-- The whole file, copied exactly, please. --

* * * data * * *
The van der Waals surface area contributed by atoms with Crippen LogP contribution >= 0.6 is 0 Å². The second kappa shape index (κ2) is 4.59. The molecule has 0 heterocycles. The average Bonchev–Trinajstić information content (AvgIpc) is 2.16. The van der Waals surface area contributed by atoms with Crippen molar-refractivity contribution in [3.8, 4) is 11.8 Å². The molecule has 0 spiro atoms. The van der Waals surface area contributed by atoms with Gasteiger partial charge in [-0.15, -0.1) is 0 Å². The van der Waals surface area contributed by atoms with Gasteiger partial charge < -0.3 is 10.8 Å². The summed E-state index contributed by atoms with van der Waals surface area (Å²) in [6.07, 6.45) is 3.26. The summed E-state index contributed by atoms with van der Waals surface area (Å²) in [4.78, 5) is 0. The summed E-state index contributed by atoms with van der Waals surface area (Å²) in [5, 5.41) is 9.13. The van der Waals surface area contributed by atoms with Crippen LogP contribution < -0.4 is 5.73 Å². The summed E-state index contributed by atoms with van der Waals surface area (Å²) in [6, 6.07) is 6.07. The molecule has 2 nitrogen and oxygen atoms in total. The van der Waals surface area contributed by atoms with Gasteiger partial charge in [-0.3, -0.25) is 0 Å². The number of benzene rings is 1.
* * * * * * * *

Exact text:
The van der Waals surface area contributed by atoms with Crippen LogP contribution >= 0.6 is 0 Å². The second kappa shape index (κ2) is 4.59. The molecule has 0 heterocycles. The average Bonchev–Trinajstić information content (AvgIpc) is 2.16. The van der Waals surface area contributed by atoms with Crippen molar-refractivity contribution in [3.8, 4) is 11.8 Å². The molecule has 0 spiro atoms. The van der Waals surface area contributed by atoms with Gasteiger partial charge in [-0.15, -0.1) is 0 Å². The van der Waals surface area contributed by atoms with Gasteiger partial charge < -0.3 is 10.8 Å². The summed E-state index contributed by atoms with van der Waals surface area (Å²) in [6.07, 6.45) is 3.26. The summed E-state index contributed by atoms with van der Waals surface area (Å²) in [4.78, 5) is 0. The summed E-state index contributed by atoms with van der Waals surface area (Å²) in [5, 5.41) is 9.13. The van der Waals surface area contributed by atoms with Crippen LogP contribution < -0.4 is 5.73 Å². The summed E-state index contributed by atoms with van der Waals surface area (Å²) in [6, 6.07) is 6.07. The molecule has 2 nitrogen and oxygen atoms in total. The van der Waals surface area contributed by atoms with Gasteiger partial charge in [-0.3, -0.25) is 0 Å². The number of benzene rings is 1.